MJ: If you could share your experiences and thoughts whilst writing The Chair Man? ALEX: Once I had worked out the story in some detail and written a synopsis, and had taken copious notes from research sources both online and from books, I felt able to start writing. And the writing process is far more enjoyable and liberating than the planning and research, which I don’t especially enjoy. But it’s the ammunition I need – a kind of road map if you like. Without it I just don’t know where I’m going and I simply don’t have the confidence to write. I envy people who are pantsters and can just sit down and write. I just can’t do it. I tried it once and after 15,000 words I dried up. I still have the unfinished manuscript somewhere. My daughter nagged me for ages to finish it, so I wrote ‘Sleeping with the Blackbirds’ instead. MJ: I believe The Chair Man is your thriller debut. Have you any plans to write any more thrillers and if so what topic/backdrop do you plan to use? ALEX: I knew you’d ask me that. I really want to write a sequel to ‘The Chair Man’ but am struggling to come up with a storyline that I’m happy with. I know how the first half of the novel kicks off, but it’s the last two thirds that have so far eluded me. Perhaps I’ll resolve it. We’ll see. MJ: How did you become an author? And do you think it has changed you? ALEX: It just happened. I suppose I’ve always toyed with the idea of writing fiction, but never really had the confidence that I could do it. But once you have an idea in your head, writing it isn’t actually that difficult. Has it changed me? No. Not one bit. MJ: Have you a favourite character in The Chair Man? Or a particular character that you had great difficulty developing, or who altered in a way you did not expect. ALEX: That’s a really good question. And the answer is yes. Surprisingly, I ended up liking one of the terrorists Qssim who is a very complex character. I originally intended him to be pretty nasty, which he is initially. But as the book develops his character develops, too and he becomes a much more sympathetic character that you can relate to. It’s interesting that some readers find him more likeable than the protagonist who is a victim of a terrorist attack.
MJ: What are your writing plans for the future? ALEX: If I can plan a sequel to ‘The Chair Man’ I will definitely write it. Time will tell. I’m also planning to get back into painting, which I haven’t done for many years. I used to paint large abstract paintings on glass and exhibit them. I’m hoping to produce enough new pieces for an exhibition in the next year or two. You can view some of my work here: http://glasspaintingsbyalexpearl.weebly.com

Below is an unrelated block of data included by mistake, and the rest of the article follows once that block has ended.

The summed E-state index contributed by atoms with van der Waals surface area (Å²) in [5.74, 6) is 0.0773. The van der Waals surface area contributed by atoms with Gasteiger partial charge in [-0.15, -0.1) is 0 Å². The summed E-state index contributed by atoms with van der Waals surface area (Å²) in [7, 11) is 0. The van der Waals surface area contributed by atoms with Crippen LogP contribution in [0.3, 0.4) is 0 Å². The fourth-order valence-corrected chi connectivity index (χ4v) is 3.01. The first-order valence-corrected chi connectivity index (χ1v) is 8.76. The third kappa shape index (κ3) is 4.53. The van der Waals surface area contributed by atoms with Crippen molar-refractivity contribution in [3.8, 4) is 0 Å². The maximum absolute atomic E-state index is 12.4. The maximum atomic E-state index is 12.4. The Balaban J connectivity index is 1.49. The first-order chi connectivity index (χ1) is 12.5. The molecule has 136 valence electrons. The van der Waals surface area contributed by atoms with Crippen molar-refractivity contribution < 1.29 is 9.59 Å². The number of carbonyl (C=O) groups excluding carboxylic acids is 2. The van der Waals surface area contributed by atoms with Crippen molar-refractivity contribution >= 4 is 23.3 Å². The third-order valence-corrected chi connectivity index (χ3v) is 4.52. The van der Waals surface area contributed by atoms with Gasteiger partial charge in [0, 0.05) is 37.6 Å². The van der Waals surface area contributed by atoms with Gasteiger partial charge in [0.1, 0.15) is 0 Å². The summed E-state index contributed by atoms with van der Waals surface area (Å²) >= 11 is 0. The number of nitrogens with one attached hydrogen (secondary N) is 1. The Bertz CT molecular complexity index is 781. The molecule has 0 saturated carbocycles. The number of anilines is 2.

Wow, I’m impressed! And so jealous, I wish I could paint.
MJ. Is there one marketing tip you would like to share? ALEX: I’m no expert at marketing. But I have found that offering a free ebook and using services like The Fussy Librarian to promote it can be quite effective. I have seen around 800 copies downloaded in one day. But services do vary. Ereader News Today managed to shift 1,000 copies on one occasion and only 300 on another. I was rather pleased with myself when I placed a free ad on Nextdoor.co.uk for residents of NW3 which is the postcode where my thriller is set. Doing so led to 100 downloads in a day and three reviews. And that cost me nothing.
Alex’s first novel ‘Sleeping with the Blackbirds’, a darkly humorous urban fantasy, written for children and young adults, was initially published by PenPress in 2011. It has since become a Kindle bestseller in the US. In 2014, his fictionalised account of the first British serviceman to be executed for cowardice during the First World War was published by Mardibooks in its anthology, ‘The Clock Struck War’. A selection of his blog posts is also available in paperback under the title ‘Random Ramblings of a Short-sighted Blogger.’ In 2019, his psychological thriller, ‘The Chair Man’ that is set in London in 2005 following the terrorist attack on its public transport system, was published as an ebook by Fizgig Press. The paperback followed in 2020. Alex lives in NW London with his wife and two children who are far smarter than their old man. He is quite possibly the only human being on this planet to have been inadvertently locked in a record shop on Christmas Eve.
I’m pleased to welcome Chantelle Atkins to my blog to chat about her writing group Chasing Driftwood. Recently, I submitted a poem to her writing competition and won joint first prize, winning a 1 to 1! It’s been really helpful getting 1 to 1 feedback on a short story idea I am developing. More about that soon.
In the meantime, here is the Q and A with Chantelle.
I’m curious about the origin of the name of your writing group: Chasing Driftwood? Why did you decide to set this group up?